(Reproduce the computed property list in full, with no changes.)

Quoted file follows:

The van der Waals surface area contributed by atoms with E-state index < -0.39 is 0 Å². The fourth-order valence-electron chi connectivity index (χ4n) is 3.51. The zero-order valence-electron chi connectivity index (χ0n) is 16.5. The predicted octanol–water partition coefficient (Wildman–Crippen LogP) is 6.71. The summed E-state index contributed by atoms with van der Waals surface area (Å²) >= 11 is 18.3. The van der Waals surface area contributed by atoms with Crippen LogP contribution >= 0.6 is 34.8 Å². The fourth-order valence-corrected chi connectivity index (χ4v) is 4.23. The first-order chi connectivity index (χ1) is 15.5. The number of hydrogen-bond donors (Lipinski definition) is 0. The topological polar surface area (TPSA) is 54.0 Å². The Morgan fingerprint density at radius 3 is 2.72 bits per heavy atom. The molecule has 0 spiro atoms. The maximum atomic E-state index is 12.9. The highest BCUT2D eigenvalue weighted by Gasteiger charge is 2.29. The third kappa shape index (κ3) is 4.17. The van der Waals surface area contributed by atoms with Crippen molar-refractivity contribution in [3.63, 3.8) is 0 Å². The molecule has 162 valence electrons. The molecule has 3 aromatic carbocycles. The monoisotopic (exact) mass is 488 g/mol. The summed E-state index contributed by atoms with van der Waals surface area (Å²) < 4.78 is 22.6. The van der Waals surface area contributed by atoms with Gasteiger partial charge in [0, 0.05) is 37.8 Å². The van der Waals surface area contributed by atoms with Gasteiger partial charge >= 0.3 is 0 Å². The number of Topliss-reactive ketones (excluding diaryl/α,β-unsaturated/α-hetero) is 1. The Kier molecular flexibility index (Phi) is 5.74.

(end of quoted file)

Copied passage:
The van der Waals surface area contributed by atoms with E-state index < -0.39 is 0 Å². The fourth-order valence-electron chi connectivity index (χ4n) is 3.51. The zero-order valence-electron chi connectivity index (χ0n) is 16.5. The predicted octanol–water partition coefficient (Wildman–Crippen LogP) is 6.71. The summed E-state index contributed by atoms with van der Waals surface area (Å²) >= 11 is 18.3. The van der Waals surface area contributed by atoms with Crippen LogP contribution >= 0.6 is 34.8 Å². The fourth-order valence-corrected chi connectivity index (χ4v) is 4.23. The first-order chi connectivity index (χ1) is 15.5. The number of hydrogen-bond donors (Lipinski definition) is 0. The topological polar surface area (TPSA) is 54.0 Å². The Morgan fingerprint density at radius 3 is 2.72 bits per heavy atom. The molecule has 0 spiro atoms. The maximum atomic E-state index is 12.9. The highest BCUT2D eigenvalue weighted by Gasteiger charge is 2.29. The third kappa shape index (κ3) is 4.17. The van der Waals surface area contributed by atoms with Crippen molar-refractivity contribution in [3.63, 3.8) is 0 Å². The molecule has 162 valence electrons. The molecule has 3 aromatic carbocycles. The monoisotopic (exact) mass is 488 g/mol. The summed E-state index contributed by atoms with van der Waals surface area (Å²) < 4.78 is 22.6. The van der Waals surface area contributed by atoms with Gasteiger partial charge in [0, 0.05) is 37.8 Å². The van der Waals surface area contributed by atoms with Gasteiger partial charge >= 0.3 is 0 Å². The number of Topliss-reactive ketones (excluding diaryl/α,β-unsaturated/α-hetero) is 1. The Kier molecular flexibility index (Phi) is 5.74.